Very often, we deal with cases where one or both parties’ incomes are variable, because they are tied to commissions, etc,. or heavily tied to a bonus which can vary. In fact, for many people who work on Wall Street, their salary (oftentimes in the $120,000 to $150,000 per year range), makes up a small percentage of their annual income with the rest coming as bonus at the end of the year or in the first quarter of the next year. Moreover, it is not uncommon for the bonuses to vary widely from year to year based upon company performance, etc.
This often makes cases difficult to settle, especially during the uncertain if not unstable economic times of the last several years. Typically, the law provides that when someones income is variable, that a 3 or 5 year average should be considered for support purposes. In these times, is that fair. Take the person working at a hedge fund who was earning seven figures for several years, but for the last few years, if they still had a job, only earned their $120,000 per year salary. Ask that person if taking an average of 3 or 5 years for support purposes is fair. Moreover, from a cash flow perspective, even when an average is used, the payor can be really strained to pay support if their actual income is lower than the average used. As time goes by after the divorce, in theory, this should be balanced by the years when they earn in excess of the average. In the years closest to a divorce, after all assets were distributed and perhaps the liquid assets were used to pay for the divorce, to pay equitable distribution, to buy a new home, etc., there may be no fund to serve as the buffer in one of these under average years.
That person tends to want to base the support solely on their salary, with some strict percentage share of the amount over the salary as additional alimony and/or child support. The other person often balks at that claiming that the regular monthly (or weekly support is too low).
Have I settled cases using this approach? Yes. Have I settled cases using an average? Yes. I have often used a hybrid meaning that the base support was based upon a number higher than the salary with a percentage of the amount above that number being used to determine additional support.
As we have said before, there are many ways to settle a case. Courts on the other hand, do not have the same flexibility. In fact, one wonders whether they have the authority to do this. This issue was recently before the Court in the recently decided unreported (non-precedential) case of Saina v. Singh.
In that case, a 13 year marriage, the divorce judgment required defendant to pay plaintiff $49,240 in alimony, and thirty percent of his bonuses, per year, for fourteen years. This was based upon the husband’s income of $165,000 annually in base salary, along with yearly bonuses worth approximately $35,000 consisting of cash and restricted stock and a current annual salary of approximately $21,000 for the wife. The amount of the base alimony was purportedly fixed based upon the wife’s needs, after reviewing her budget.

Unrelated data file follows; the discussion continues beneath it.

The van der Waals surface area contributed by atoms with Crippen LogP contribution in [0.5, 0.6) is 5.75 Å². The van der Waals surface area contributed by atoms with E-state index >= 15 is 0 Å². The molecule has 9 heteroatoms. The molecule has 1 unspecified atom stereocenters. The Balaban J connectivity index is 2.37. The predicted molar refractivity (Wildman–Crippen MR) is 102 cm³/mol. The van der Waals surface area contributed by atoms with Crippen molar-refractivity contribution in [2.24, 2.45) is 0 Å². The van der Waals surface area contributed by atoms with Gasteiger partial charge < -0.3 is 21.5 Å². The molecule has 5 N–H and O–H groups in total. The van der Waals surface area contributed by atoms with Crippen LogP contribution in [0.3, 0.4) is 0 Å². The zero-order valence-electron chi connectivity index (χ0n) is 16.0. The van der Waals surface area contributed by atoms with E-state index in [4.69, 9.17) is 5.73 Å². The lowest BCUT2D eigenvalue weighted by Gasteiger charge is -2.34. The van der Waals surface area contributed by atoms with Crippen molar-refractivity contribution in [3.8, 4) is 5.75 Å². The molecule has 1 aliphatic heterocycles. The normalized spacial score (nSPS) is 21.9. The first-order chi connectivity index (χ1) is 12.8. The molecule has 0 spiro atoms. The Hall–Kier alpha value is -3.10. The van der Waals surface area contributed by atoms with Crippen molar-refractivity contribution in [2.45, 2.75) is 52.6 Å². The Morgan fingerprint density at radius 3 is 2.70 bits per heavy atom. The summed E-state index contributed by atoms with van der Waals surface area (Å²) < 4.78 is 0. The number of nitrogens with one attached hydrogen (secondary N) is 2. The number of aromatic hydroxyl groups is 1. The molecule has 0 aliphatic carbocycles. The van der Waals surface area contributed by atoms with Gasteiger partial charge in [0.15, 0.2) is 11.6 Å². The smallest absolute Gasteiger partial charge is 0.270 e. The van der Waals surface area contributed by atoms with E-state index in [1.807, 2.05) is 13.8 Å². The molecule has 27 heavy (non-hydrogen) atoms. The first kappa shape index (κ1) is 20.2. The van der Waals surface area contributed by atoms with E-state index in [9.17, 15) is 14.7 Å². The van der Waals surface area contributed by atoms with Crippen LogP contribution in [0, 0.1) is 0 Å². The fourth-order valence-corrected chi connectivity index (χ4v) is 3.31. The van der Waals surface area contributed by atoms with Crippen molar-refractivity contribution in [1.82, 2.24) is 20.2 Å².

The Appellate Division reversed and remanded the matter as it pertained to the bonus noting:
As to the annual bonus, however, although the court’s intent is clear, the propriety of the award is not. The judge did not make findings of fact or engage in legal analysis as to the seventy percent-thirty percent distribution. The court did not offer a rationale other than stating it would be considered "additional alimony to the wife." Given that the judge fixed the monthly amount of support based on plaintiff’s monthly expenses, on this record plaintiff does not appear to need additional support.
Accordingly, we affirm the monthly payment of alimony, but reverse the allocation of a portion of defendant’s future bonus payments as additional alimony. The bonus, however, may be subject to additional child support obligations. On remand, the trial court shall review whether child support would be modified upon receipt of future bonuses. (Emphasis added).
Getting back to the original question, can a court order the sharing of a bonus, this case suggests that it might be possible. However, if the court is going to do it, proper fact findings must be made to support the award. Moreover, it appears that if the amount of the share of the bonus would provide support in excess of the marital lifestyle/need, then perhaps the excess could be disallowed. Since parties have more flexibility then the court will ever have, it remains better practice to find a creative solution that is fair to everyone.